George Zimmerman: Jurors Must Do The Right Thing
The right to self defense is a universally recognized concept.
So-called "Stand Your Ground", or "No Duty To Retreat" laws in many U.S. states say an individual "has no duty or other requirement to abandon a place in which" she or he "has a right to be, or to give up ground to an assailant."
Many states have what's known as the "Castle Doctrine" meaning that an individual has "no duty to retreat when their home is attacked" and other states, such as Florida, also remove "the duty to retreat" from other locations.
Even under the most liberal interpretations of such laws, could it ever permit an individual to stalk another person, engage in a confrontation, kill the person being pursued when confronted, and then allow the assailant to claim a "stand your ground" defense?
Especially when the stalker is emboldened knowing she or he is armed?
What would prevent people from finally getting rid of their "enemies" on a regular basis and invoking this law?:
"Your honor, I followed Mr. Jones simply because I wanted to ask him when he would pay me the $5,000 he owed me from five years ago. Instead he turned around and lunged at me with no provocation, pushed me to the ground and started kicking me as my rib wounds show, and I had no choice but to shoot him dead..."
"Your honor, yes I did love Maria, when I followed her into the park I just wanted to tell her that though we've been married 10 years things aren't working out anymore. As soon as she heard my footsteps she turned and charged at me with a stone and started hitting me on the head, as my wounds attest. The confrontation had nothing to do with Sarah..."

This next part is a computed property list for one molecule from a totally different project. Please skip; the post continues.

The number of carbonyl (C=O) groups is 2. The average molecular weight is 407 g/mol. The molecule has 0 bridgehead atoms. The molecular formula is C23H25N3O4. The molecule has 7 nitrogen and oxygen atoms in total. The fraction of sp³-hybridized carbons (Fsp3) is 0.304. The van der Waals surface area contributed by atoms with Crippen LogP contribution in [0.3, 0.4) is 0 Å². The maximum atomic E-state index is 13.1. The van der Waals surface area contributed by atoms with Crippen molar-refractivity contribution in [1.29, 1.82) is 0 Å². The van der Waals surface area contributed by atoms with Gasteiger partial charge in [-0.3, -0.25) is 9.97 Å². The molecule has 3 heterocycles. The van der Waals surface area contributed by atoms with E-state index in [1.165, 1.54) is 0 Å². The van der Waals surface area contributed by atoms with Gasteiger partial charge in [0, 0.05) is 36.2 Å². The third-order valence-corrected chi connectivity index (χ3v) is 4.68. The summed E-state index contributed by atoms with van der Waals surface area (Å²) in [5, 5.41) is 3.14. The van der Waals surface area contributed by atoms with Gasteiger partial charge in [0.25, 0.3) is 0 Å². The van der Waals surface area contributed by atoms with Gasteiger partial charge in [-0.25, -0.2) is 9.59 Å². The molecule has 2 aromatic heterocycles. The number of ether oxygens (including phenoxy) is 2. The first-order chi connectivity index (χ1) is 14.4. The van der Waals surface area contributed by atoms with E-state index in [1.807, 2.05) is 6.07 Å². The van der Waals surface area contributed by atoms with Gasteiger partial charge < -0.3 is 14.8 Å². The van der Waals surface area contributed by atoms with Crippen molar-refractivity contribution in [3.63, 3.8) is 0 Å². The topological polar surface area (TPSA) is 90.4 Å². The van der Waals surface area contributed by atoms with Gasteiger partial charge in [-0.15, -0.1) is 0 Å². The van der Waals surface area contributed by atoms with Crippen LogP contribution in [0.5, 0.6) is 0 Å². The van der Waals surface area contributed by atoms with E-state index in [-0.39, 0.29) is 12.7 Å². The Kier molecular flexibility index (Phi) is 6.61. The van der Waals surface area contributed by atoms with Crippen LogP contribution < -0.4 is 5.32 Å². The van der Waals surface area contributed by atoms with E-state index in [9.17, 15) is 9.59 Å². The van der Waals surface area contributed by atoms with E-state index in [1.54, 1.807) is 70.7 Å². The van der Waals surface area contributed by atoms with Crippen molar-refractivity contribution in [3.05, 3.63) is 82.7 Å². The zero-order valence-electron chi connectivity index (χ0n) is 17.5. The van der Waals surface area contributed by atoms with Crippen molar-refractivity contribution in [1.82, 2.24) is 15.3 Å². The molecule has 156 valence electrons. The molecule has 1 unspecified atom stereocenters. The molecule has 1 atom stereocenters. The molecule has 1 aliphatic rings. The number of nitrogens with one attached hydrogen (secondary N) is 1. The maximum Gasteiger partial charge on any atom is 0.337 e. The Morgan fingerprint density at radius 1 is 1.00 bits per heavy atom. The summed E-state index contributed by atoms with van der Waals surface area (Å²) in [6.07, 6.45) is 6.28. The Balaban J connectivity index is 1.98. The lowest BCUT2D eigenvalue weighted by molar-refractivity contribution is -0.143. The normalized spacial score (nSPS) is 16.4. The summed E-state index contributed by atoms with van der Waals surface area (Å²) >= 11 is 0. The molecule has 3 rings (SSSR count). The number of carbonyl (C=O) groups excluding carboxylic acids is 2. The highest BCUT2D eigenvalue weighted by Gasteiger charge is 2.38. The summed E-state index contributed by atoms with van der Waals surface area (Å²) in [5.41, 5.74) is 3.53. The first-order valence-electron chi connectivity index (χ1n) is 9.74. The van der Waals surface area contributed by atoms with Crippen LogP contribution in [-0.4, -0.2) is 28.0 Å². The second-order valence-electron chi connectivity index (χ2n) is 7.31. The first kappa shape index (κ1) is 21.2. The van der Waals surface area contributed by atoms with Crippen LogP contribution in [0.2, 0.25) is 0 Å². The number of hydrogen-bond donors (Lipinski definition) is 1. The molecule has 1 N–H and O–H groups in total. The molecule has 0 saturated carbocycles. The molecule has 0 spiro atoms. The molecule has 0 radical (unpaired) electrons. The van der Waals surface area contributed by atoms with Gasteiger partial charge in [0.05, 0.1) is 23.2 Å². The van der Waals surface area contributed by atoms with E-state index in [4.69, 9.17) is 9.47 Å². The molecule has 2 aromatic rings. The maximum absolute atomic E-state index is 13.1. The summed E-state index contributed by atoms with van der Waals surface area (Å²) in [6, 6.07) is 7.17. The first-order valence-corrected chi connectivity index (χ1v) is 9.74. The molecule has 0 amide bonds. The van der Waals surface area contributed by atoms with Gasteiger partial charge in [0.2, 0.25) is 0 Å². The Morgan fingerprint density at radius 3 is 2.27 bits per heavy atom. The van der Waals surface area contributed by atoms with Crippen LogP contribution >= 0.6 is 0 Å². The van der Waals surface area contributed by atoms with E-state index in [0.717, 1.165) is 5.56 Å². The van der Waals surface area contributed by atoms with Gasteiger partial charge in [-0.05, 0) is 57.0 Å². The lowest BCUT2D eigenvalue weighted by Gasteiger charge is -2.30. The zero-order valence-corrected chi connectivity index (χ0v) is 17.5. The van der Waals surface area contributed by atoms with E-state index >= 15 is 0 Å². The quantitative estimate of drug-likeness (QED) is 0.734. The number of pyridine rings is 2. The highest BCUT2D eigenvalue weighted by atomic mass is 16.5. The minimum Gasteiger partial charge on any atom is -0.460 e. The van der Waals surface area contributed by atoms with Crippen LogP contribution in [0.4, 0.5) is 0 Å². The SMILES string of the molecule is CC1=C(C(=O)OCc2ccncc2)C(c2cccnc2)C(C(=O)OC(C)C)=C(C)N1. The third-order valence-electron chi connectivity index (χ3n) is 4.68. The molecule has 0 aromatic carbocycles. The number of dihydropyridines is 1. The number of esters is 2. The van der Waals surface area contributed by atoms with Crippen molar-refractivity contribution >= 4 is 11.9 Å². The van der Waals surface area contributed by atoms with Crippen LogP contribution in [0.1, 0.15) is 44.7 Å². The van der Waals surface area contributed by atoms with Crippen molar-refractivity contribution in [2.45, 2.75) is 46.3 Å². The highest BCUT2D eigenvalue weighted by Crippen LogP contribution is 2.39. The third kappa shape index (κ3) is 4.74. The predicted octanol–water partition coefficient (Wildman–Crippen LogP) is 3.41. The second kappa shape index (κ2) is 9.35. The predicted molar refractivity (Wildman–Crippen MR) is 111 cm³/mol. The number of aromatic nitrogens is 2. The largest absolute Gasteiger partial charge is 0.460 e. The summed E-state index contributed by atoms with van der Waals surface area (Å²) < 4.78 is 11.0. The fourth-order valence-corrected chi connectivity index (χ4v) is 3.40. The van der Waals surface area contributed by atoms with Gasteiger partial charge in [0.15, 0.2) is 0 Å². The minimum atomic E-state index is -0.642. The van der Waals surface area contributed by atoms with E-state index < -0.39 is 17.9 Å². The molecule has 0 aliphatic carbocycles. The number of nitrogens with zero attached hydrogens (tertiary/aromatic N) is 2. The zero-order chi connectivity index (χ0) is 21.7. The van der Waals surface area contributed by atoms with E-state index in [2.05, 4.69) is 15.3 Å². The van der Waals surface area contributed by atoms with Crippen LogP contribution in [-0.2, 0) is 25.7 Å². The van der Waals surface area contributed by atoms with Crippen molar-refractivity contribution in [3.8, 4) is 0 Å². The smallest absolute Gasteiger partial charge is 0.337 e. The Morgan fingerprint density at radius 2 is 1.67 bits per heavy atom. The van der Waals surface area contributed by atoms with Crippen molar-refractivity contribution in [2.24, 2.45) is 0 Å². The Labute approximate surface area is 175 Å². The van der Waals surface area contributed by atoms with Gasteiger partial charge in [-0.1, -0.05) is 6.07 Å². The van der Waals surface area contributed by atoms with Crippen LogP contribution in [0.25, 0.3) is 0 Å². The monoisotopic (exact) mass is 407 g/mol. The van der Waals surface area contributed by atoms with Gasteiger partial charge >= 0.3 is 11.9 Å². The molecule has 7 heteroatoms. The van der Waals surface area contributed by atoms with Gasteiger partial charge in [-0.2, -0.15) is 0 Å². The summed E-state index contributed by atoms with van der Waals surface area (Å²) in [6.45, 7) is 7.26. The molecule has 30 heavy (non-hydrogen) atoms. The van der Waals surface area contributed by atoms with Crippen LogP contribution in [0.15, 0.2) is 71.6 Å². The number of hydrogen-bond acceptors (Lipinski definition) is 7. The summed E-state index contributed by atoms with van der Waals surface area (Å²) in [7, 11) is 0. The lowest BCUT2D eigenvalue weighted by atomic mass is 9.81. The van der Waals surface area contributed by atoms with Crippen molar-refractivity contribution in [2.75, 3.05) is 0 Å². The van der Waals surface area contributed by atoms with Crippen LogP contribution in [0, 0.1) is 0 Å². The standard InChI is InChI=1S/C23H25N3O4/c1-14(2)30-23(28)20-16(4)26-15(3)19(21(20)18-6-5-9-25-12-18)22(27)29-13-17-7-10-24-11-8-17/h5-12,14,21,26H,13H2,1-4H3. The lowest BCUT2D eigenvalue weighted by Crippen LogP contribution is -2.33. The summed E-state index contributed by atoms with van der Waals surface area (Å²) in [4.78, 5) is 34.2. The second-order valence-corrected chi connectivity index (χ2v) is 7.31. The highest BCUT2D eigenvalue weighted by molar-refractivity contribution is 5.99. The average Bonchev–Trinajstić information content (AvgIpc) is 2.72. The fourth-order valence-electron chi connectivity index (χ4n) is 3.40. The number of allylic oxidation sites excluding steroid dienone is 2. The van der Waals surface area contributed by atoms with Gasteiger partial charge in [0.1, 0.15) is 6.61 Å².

What about following a young boy because he is "suspicious" simply because he's Black and you don't know him? How about when the boy, standing his ground, aware that he's being pursued by a possible assailant, aware of the history of the KKK in the South, finally confronts you? Of course he's afraid and he knows you're following him and that's why he phoned his female friend. You insisted on following him even after the police dispatcher had told you not to do so.
Now a confrontation ensues and you kill the boy with a gun shot.
Where is the self defense here for the assailant? Where is the "Castle Doctrine" here -- even if you transport the Castle outside? Where is the "Stand Your Ground"?
Here the law actually would cover only one of the two: the boy who had been pursued, who finally stood his ground to determine the extent of the threat against his life, and who ended up dead.Jurors must do the right thing.